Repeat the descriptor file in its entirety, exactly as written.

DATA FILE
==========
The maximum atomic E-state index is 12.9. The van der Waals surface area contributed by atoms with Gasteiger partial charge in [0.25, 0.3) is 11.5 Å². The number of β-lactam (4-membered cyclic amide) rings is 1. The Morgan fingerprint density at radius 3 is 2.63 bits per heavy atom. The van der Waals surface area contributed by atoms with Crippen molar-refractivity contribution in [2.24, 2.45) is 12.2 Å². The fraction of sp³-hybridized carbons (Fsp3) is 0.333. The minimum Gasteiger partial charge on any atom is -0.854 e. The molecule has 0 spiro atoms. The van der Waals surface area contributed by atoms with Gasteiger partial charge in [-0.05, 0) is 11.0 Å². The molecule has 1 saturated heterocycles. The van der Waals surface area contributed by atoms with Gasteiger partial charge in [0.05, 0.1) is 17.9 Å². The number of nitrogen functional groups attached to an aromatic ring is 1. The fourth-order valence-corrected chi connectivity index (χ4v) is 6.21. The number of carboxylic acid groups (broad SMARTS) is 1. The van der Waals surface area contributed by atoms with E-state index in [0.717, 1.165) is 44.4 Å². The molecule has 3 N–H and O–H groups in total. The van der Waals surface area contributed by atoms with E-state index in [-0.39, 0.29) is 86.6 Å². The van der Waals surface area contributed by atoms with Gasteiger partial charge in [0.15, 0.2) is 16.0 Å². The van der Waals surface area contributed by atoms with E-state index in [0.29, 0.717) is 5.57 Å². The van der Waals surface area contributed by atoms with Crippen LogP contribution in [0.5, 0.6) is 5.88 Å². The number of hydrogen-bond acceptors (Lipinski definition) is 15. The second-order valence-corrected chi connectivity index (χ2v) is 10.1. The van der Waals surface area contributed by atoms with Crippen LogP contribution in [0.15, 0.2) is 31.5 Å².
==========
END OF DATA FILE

The maximum atomic E-state index is 12.9. The van der Waals surface area contributed by atoms with Gasteiger partial charge in [0.25, 0.3) is 11.5 Å². The number of β-lactam (4-membered cyclic amide) rings is 1. The Morgan fingerprint density at radius 3 is 2.63 bits per heavy atom. The van der Waals surface area contributed by atoms with Crippen molar-refractivity contribution in [2.24, 2.45) is 12.2 Å². The fraction of sp³-hybridized carbons (Fsp3) is 0.333. The minimum Gasteiger partial charge on any atom is -0.854 e. The molecule has 0 spiro atoms. The van der Waals surface area contributed by atoms with Gasteiger partial charge in [-0.05, 0) is 11.0 Å². The molecule has 1 saturated heterocycles. The van der Waals surface area contributed by atoms with Gasteiger partial charge in [0.05, 0.1) is 17.9 Å². The number of nitrogen functional groups attached to an aromatic ring is 1. The fourth-order valence-corrected chi connectivity index (χ4v) is 6.21. The number of carboxylic acid groups (broad SMARTS) is 1. The van der Waals surface area contributed by atoms with E-state index in [0.717, 1.165) is 44.4 Å². The molecule has 3 N–H and O–H groups in total. The van der Waals surface area contributed by atoms with E-state index in [-0.39, 0.29) is 86.6 Å². The van der Waals surface area contributed by atoms with Gasteiger partial charge in [0.15, 0.2) is 16.0 Å². The van der Waals surface area contributed by atoms with E-state index in [0.29, 0.717) is 5.57 Å². The van der Waals surface area contributed by atoms with Crippen LogP contribution in [0.5, 0.6) is 5.88 Å². The number of hydrogen-bond acceptors (Lipinski definition) is 15. The second-order valence-corrected chi connectivity index (χ2v) is 10.1. The van der Waals surface area contributed by atoms with Crippen LogP contribution in [0.15, 0.2) is 31.5 Å².